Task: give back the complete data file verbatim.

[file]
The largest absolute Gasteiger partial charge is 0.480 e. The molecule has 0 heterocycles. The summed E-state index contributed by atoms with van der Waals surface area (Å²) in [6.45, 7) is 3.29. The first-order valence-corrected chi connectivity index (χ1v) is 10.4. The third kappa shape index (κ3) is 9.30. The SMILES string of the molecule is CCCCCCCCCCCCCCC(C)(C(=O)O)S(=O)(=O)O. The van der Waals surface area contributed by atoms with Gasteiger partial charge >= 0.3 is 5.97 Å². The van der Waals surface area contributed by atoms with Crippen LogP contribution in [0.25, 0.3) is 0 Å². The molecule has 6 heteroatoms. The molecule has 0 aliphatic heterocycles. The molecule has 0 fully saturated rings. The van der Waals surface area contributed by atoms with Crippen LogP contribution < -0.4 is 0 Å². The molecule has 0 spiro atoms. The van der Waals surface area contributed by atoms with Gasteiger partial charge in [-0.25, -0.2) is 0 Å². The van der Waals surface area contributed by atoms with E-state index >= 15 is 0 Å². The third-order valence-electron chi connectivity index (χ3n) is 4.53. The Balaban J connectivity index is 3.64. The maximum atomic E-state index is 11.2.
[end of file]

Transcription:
The largest absolute Gasteiger partial charge is 0.480 e. The molecule has 0 heterocycles. The summed E-state index contributed by atoms with van der Waals surface area (Å²) in [6.45, 7) is 3.29. The first-order valence-corrected chi connectivity index (χ1v) is 10.4. The third kappa shape index (κ3) is 9.30. The SMILES string of the molecule is CCCCCCCCCCCCCCC(C)(C(=O)O)S(=O)(=O)O. The van der Waals surface area contributed by atoms with Gasteiger partial charge >= 0.3 is 5.97 Å². The van der Waals surface area contributed by atoms with Crippen LogP contribution in [0.25, 0.3) is 0 Å². The molecule has 6 heteroatoms. The molecule has 0 aliphatic heterocycles. The molecule has 0 fully saturated rings. The van der Waals surface area contributed by atoms with Crippen LogP contribution < -0.4 is 0 Å². The molecule has 0 spiro atoms. The van der Waals surface area contributed by atoms with Gasteiger partial charge in [-0.25, -0.2) is 0 Å². The van der Waals surface area contributed by atoms with E-state index >= 15 is 0 Å². The third-order valence-electron chi connectivity index (χ3n) is 4.53. The Balaban J connectivity index is 3.64. The maximum atomic E-state index is 11.2.